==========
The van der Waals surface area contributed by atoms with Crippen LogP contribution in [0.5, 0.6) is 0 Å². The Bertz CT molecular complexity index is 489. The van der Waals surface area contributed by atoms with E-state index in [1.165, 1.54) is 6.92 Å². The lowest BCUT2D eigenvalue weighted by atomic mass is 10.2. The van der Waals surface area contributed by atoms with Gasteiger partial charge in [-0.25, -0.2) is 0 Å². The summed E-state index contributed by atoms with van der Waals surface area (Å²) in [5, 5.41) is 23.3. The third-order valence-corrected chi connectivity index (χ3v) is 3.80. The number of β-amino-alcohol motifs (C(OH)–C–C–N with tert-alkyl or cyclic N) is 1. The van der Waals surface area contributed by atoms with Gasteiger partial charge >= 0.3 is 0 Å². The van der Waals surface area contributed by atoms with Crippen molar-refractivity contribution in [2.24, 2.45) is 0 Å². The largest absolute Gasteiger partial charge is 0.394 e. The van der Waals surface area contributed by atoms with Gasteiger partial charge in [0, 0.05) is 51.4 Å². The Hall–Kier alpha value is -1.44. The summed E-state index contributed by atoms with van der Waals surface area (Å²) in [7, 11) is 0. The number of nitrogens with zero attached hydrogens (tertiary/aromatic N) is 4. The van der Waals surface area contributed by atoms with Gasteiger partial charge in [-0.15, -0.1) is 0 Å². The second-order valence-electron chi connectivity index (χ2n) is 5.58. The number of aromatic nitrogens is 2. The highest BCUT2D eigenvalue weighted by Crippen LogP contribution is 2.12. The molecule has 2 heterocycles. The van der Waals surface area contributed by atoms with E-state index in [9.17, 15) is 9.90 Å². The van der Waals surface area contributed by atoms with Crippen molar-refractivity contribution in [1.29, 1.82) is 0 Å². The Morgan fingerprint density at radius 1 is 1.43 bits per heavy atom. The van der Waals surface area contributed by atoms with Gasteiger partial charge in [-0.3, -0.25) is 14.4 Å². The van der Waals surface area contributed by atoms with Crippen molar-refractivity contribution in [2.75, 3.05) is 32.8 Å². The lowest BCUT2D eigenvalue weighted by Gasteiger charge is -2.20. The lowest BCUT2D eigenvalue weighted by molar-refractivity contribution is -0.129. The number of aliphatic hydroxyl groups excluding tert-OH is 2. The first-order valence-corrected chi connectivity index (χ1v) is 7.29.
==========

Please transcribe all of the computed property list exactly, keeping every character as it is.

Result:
The van der Waals surface area contributed by atoms with Crippen LogP contribution in [0.5, 0.6) is 0 Å². The Bertz CT molecular complexity index is 489. The van der Waals surface area contributed by atoms with E-state index in [1.165, 1.54) is 6.92 Å². The lowest BCUT2D eigenvalue weighted by atomic mass is 10.2. The van der Waals surface area contributed by atoms with Gasteiger partial charge in [-0.25, -0.2) is 0 Å². The summed E-state index contributed by atoms with van der Waals surface area (Å²) in [5, 5.41) is 23.3. The third-order valence-corrected chi connectivity index (χ3v) is 3.80. The number of β-amino-alcohol motifs (C(OH)–C–C–N with tert-alkyl or cyclic N) is 1. The van der Waals surface area contributed by atoms with Gasteiger partial charge >= 0.3 is 0 Å². The van der Waals surface area contributed by atoms with Crippen molar-refractivity contribution in [2.24, 2.45) is 0 Å². The largest absolute Gasteiger partial charge is 0.394 e. The van der Waals surface area contributed by atoms with Gasteiger partial charge in [0, 0.05) is 51.4 Å². The Hall–Kier alpha value is -1.44. The summed E-state index contributed by atoms with van der Waals surface area (Å²) in [7, 11) is 0. The number of nitrogens with zero attached hydrogens (tertiary/aromatic N) is 4. The van der Waals surface area contributed by atoms with Gasteiger partial charge in [-0.15, -0.1) is 0 Å². The second-order valence-electron chi connectivity index (χ2n) is 5.58. The number of aromatic nitrogens is 2. The highest BCUT2D eigenvalue weighted by Crippen LogP contribution is 2.12. The molecule has 2 heterocycles. The van der Waals surface area contributed by atoms with E-state index in [9.17, 15) is 9.90 Å². The van der Waals surface area contributed by atoms with Crippen molar-refractivity contribution in [1.29, 1.82) is 0 Å². The Morgan fingerprint density at radius 1 is 1.43 bits per heavy atom. The van der Waals surface area contributed by atoms with Gasteiger partial charge in [-0.3, -0.25) is 14.4 Å². The van der Waals surface area contributed by atoms with Crippen molar-refractivity contribution in [2.75, 3.05) is 32.8 Å². The lowest BCUT2D eigenvalue weighted by Gasteiger charge is -2.20. The lowest BCUT2D eigenvalue weighted by molar-refractivity contribution is -0.129. The number of aliphatic hydroxyl groups excluding tert-OH is 2. The first-order valence-corrected chi connectivity index (χ1v) is 7.29.